The provincial government of Bali is allocating Rp. 10.3 billion (US$1.1 million) to local farmers to facilitate and accelerate island-wide adoption of organic farming practices by 2013.
As reported by Jakarta Globe, the "go organic" program commenced in 2009 when ten farmer collectives were each paid Rp. 200 million (US$21,740). Each cooperative, in turn, used the funds to buy 20 heads of cattle.
In a continuation of the program 50 new groups have applied for similar organic funding.
According to Made Putra Suryawan of the Bali Agricultural Office, farmers are taught how to integrate crop and livestock activities by collecting bio-gas, processing compost and undertaking local reforestation. Said Suryawan, "the farmers who participated in 2009 now produce their own compost and bio-gas for their own household needs."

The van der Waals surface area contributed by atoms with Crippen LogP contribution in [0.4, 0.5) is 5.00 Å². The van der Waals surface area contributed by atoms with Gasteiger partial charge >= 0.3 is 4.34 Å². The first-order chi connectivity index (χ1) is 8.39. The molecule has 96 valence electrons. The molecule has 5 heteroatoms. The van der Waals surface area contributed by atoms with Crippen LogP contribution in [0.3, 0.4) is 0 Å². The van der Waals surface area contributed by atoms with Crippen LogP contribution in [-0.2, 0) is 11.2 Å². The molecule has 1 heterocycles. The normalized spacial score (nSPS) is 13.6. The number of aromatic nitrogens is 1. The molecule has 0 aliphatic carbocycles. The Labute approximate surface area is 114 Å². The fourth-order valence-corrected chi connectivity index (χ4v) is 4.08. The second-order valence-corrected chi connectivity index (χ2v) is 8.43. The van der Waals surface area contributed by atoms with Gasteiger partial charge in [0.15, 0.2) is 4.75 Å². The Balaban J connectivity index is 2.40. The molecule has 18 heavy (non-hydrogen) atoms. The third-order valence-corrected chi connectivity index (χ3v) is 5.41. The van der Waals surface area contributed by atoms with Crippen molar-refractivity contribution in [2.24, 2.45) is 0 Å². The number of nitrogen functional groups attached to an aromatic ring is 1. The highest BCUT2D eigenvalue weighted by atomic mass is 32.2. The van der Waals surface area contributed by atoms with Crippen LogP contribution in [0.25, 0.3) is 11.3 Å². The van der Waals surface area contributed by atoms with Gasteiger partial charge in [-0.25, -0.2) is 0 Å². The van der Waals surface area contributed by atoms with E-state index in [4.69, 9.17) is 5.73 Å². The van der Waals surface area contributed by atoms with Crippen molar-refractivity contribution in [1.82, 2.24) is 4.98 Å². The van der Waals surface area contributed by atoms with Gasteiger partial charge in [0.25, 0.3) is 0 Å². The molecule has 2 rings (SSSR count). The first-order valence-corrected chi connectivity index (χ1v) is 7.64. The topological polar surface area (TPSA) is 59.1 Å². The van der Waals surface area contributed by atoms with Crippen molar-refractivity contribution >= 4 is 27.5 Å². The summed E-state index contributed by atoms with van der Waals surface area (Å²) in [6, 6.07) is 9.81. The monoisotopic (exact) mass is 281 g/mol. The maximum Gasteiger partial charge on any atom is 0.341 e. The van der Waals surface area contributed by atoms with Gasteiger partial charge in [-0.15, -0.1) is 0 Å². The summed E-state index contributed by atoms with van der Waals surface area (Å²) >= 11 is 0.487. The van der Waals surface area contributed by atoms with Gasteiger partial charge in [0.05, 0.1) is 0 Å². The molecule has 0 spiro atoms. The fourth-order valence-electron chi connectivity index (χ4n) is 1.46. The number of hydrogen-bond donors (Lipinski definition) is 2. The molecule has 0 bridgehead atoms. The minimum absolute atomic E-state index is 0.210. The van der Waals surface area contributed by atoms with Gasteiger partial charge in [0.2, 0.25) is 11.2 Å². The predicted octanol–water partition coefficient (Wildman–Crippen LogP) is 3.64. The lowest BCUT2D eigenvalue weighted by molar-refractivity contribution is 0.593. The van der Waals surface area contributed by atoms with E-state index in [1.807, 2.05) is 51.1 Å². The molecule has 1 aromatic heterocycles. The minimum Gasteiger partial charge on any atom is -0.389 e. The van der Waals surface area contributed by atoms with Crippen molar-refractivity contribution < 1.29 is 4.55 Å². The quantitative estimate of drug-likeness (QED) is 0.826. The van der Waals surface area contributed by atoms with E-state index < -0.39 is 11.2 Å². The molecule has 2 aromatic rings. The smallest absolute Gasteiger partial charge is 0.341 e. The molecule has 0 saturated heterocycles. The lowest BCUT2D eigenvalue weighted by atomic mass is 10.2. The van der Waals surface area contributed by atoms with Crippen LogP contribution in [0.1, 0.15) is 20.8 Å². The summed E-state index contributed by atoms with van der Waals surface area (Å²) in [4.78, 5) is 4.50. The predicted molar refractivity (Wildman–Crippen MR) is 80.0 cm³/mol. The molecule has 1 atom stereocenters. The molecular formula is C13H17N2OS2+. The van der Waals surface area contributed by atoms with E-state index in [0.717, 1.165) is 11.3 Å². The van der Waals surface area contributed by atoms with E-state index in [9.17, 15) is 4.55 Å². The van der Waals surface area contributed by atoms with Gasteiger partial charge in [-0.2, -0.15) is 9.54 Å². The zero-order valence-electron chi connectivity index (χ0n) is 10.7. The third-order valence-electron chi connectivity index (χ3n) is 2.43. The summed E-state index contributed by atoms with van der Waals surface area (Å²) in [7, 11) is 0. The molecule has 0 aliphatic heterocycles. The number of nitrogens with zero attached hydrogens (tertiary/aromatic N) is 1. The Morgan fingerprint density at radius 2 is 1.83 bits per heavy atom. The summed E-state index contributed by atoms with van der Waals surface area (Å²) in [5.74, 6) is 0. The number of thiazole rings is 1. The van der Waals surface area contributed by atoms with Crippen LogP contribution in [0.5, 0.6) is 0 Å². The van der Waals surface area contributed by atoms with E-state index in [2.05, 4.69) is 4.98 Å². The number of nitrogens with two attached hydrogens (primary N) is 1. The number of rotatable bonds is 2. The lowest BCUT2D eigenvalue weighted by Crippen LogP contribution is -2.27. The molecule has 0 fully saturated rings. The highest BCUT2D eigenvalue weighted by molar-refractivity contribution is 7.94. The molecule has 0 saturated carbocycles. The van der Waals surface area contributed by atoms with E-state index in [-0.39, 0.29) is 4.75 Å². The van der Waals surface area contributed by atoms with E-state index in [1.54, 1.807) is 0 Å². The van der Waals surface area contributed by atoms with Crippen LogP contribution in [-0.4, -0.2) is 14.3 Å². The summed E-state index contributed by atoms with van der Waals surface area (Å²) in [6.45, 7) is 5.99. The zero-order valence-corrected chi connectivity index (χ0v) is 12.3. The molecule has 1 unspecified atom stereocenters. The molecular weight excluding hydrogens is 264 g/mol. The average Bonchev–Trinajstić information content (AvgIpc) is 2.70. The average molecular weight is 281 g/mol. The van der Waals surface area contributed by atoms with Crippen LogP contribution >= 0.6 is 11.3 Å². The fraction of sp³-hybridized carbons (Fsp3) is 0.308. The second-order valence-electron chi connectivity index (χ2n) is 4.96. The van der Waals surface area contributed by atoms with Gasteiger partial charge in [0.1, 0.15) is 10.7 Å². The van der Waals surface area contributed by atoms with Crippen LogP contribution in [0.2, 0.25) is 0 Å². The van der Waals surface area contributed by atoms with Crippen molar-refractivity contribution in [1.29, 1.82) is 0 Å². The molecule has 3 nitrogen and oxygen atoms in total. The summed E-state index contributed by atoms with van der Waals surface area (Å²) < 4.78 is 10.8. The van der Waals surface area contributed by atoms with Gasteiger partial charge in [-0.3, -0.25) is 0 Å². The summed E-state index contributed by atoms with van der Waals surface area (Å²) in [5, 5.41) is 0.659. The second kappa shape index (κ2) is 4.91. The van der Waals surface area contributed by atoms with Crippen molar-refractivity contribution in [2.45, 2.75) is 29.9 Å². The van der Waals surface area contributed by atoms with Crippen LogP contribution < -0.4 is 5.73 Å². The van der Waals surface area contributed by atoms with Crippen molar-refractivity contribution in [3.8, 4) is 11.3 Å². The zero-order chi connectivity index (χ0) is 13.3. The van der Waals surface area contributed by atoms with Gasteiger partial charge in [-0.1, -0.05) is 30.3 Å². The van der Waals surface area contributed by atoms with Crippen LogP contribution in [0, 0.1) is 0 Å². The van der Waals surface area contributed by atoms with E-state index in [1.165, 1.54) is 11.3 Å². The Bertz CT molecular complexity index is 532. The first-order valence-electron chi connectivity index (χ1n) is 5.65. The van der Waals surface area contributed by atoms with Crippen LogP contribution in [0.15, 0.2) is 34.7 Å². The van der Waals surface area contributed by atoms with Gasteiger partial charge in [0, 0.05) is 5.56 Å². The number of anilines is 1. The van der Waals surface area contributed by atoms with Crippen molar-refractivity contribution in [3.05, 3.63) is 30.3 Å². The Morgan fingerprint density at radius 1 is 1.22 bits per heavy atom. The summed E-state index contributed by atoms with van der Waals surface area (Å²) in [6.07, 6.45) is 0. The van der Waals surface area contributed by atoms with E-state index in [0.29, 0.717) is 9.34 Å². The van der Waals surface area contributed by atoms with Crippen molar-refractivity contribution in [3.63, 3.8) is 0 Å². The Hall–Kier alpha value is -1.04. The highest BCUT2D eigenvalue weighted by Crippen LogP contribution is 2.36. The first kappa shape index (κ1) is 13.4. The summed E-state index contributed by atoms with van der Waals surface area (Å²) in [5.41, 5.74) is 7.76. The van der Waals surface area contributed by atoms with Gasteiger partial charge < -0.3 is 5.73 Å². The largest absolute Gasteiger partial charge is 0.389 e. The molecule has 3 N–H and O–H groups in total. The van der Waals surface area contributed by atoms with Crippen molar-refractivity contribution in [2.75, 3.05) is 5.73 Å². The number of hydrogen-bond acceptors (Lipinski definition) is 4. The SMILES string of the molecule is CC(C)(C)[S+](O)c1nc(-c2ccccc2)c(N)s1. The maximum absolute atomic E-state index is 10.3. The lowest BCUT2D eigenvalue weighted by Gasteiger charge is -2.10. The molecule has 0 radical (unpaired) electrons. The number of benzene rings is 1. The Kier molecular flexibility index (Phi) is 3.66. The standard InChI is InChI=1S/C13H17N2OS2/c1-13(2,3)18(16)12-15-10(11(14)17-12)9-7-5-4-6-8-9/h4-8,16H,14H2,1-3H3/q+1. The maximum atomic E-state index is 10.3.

In 2011, one hundred new Bali farming collectives will join the government-led organic movement. "By 2013, we hope to have helped 350 collectives successfully practicing organic farming, so that Bali will be evetually known as an organic island," Suryawan said.
If the government's program is successful, 70% of Bali's produce will be organically grown by 2013. In this way, the island's dependence on chemical fertilizers will be reduced and replaced over time with more environmentally sustainable organic methods. In the current year, half of the money allocated for fertilizer subsidies will be spent on organic fertilizers. By 2011 the allocation for organic fertilizers will take 75% of the allocation paving the way for complete elimination of chemical fertilizers by 2012.
The government is also hopeful that the switch to organic will reap the additional benefit of increasing farmers' incomes due to the higher prices fetched for organically grown produce.
Meanwhile, some Bali-based farmer advocacy groups are labeling the 2013 target for a complete switch to organic agriculture in Bali as too ambitious.
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